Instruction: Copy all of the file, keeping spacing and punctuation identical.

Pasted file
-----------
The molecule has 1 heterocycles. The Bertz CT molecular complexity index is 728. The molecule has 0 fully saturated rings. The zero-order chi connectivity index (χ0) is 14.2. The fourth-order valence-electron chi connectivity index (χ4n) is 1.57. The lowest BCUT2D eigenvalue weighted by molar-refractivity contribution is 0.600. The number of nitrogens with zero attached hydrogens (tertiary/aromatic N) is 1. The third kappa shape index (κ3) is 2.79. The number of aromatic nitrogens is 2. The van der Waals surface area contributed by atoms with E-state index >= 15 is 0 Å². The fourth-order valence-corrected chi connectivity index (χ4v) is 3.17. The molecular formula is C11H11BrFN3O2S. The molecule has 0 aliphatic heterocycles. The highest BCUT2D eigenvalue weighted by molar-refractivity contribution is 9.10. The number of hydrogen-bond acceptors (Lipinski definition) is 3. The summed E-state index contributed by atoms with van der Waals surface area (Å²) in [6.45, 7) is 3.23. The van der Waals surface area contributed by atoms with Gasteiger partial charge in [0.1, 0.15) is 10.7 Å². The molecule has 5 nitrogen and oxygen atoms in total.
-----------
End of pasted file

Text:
The molecule has 1 heterocycles. The Bertz CT molecular complexity index is 728. The molecule has 0 fully saturated rings. The zero-order chi connectivity index (χ0) is 14.2. The fourth-order valence-electron chi connectivity index (χ4n) is 1.57. The lowest BCUT2D eigenvalue weighted by molar-refractivity contribution is 0.600. The number of nitrogens with zero attached hydrogens (tertiary/aromatic N) is 1. The third kappa shape index (κ3) is 2.79. The number of aromatic nitrogens is 2. The van der Waals surface area contributed by atoms with E-state index >= 15 is 0 Å². The fourth-order valence-corrected chi connectivity index (χ4v) is 3.17. The molecular formula is C11H11BrFN3O2S. The molecule has 0 aliphatic heterocycles. The highest BCUT2D eigenvalue weighted by molar-refractivity contribution is 9.10. The number of hydrogen-bond acceptors (Lipinski definition) is 3. The summed E-state index contributed by atoms with van der Waals surface area (Å²) in [6.45, 7) is 3.23. The van der Waals surface area contributed by atoms with Gasteiger partial charge in [0.1, 0.15) is 10.7 Å². The molecule has 5 nitrogen and oxygen atoms in total.